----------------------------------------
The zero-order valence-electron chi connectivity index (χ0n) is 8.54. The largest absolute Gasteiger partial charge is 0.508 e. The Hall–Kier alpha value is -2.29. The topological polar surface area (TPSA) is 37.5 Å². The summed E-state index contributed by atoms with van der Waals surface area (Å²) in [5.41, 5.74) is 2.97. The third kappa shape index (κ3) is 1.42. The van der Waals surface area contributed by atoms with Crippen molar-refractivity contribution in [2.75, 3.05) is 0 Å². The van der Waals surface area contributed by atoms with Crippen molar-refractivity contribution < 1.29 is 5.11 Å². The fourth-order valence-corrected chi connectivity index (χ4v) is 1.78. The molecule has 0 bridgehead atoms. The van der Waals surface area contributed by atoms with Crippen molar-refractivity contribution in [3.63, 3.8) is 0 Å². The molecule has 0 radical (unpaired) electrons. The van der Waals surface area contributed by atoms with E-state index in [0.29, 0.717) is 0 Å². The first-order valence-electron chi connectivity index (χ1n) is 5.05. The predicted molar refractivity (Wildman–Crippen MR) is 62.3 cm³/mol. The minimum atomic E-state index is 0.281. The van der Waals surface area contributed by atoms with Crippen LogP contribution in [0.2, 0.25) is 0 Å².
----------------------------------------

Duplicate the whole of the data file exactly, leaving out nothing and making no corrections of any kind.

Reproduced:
The zero-order valence-electron chi connectivity index (χ0n) is 8.54. The largest absolute Gasteiger partial charge is 0.508 e. The Hall–Kier alpha value is -2.29. The topological polar surface area (TPSA) is 37.5 Å². The summed E-state index contributed by atoms with van der Waals surface area (Å²) in [5.41, 5.74) is 2.97. The third kappa shape index (κ3) is 1.42. The van der Waals surface area contributed by atoms with Crippen molar-refractivity contribution in [2.75, 3.05) is 0 Å². The van der Waals surface area contributed by atoms with Crippen molar-refractivity contribution < 1.29 is 5.11 Å². The fourth-order valence-corrected chi connectivity index (χ4v) is 1.78. The molecule has 0 bridgehead atoms. The van der Waals surface area contributed by atoms with Crippen molar-refractivity contribution in [3.63, 3.8) is 0 Å². The molecule has 0 radical (unpaired) electrons. The van der Waals surface area contributed by atoms with E-state index in [0.29, 0.717) is 0 Å². The first-order valence-electron chi connectivity index (χ1n) is 5.05. The predicted molar refractivity (Wildman–Crippen MR) is 62.3 cm³/mol. The minimum atomic E-state index is 0.281. The van der Waals surface area contributed by atoms with Crippen LogP contribution in [0.2, 0.25) is 0 Å².